Meeting NewsVideo

DDW 2018 review: Obesity treatment integral to gastroenterology care

WASHINGTON — In this exclusive video perspective from Digestive Disease Week 2018, Sarah Streett, MD, from the Stanford University Medical Center and outgoing chair of the AGA Practice Management and Economics Committee, reviews obesity-focused data presented at the meeting and obesity’s importance in gastroenterology and hepatology.

“We know obesity is integral to the development of so many disorders that we take care of, and yet most of us don’t focus on it as a potentially modifiable risk factor for gastrointestinal diseases,” Streett told Healio Gastroenterology and Liver Disease. “What we saw here is that obesity is now really integrated into GI practice in terms of understanding pathophysiology.”

Streett highlighted several presentations including a pair that focused on the success or failure of obesity programs and how, from an advocacy standpoint, it seems “clear we need to fight to get the treatment of obesity better coverage.”

Additionally, Streett reviewed presentations on endoscopic bariatric surgery for obesity and a common theme at the meeting that involved “layering of different therapies” to treat obesity, such as combining pharmacotherapy or surgery with diet, exercise and education.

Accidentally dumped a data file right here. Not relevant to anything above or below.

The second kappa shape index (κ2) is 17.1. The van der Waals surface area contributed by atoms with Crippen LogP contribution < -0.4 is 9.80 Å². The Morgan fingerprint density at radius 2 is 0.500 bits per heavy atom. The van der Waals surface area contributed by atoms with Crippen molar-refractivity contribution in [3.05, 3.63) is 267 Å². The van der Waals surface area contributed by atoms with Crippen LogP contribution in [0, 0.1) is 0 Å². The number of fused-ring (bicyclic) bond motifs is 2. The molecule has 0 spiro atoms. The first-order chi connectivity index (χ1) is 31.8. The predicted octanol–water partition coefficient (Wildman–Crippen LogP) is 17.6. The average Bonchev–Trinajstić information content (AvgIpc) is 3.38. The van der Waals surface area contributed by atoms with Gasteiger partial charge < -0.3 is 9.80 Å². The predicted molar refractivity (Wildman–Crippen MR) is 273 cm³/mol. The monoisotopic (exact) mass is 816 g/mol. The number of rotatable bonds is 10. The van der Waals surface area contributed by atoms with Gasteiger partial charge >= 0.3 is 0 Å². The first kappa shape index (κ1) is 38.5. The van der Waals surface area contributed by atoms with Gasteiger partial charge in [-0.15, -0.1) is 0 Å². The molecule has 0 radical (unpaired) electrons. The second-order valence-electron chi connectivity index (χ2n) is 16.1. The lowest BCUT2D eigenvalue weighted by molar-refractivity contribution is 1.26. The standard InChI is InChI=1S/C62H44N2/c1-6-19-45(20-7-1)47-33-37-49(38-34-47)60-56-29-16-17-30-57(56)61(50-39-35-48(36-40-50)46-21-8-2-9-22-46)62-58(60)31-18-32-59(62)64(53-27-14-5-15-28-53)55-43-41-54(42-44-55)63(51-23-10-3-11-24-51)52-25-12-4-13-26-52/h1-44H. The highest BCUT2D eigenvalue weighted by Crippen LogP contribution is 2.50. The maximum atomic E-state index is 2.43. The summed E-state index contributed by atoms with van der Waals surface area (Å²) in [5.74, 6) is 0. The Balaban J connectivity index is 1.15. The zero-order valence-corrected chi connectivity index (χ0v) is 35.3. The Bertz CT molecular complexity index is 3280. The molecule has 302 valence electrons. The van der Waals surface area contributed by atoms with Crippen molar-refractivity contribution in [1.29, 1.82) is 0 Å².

Finally, Streett discussed the upcoming James W. Freston Conference, an AGA specialty meeting that will focus on different aspects of obesity, including the microbiome, physiology, genetics and incorporation of programs into gastroenterology centers. The meeting will be held August 18 and 19, in Arlington, Virginia.

Disclosure: Streett reports no relevant financial disclosures.

WASHINGTON — In this exclusive video perspective from Digestive Disease Week 2018, Sarah Streett, MD, from the Stanford University Medical Center and outgoing chair of the AGA Practice Management and Economics Committee, reviews obesity-focused data presented at the meeting and obesity’s importance in gastroenterology and hepatology.

“We know obesity is integral to the development of so many disorders that we take care of, and yet most of us don’t focus on it as a potentially modifiable risk factor for gastrointestinal diseases,” Streett told Healio Gastroenterology and Liver Disease. “What we saw here is that obesity is now really integrated into GI practice in terms of understanding pathophysiology.”

Streett highlighted several presentations including a pair that focused on the success or failure of obesity programs and how, from an advocacy standpoint, it seems “clear we need to fight to get the treatment of obesity better coverage.”

Additionally, Streett reviewed presentations on endoscopic bariatric surgery for obesity and a common theme at the meeting that involved “layering of different therapies” to treat obesity, such as combining pharmacotherapy or surgery with diet, exercise and education.

Finally, Streett discussed the upcoming James W. Freston Conference, an AGA specialty meeting that will focus on different aspects of obesity, including the microbiome, physiology, genetics and incorporation of programs into gastroenterology centers. The meeting will be held August 18 and 19, in Arlington, Virginia.

Disclosure: Streett reports no relevant financial disclosures.

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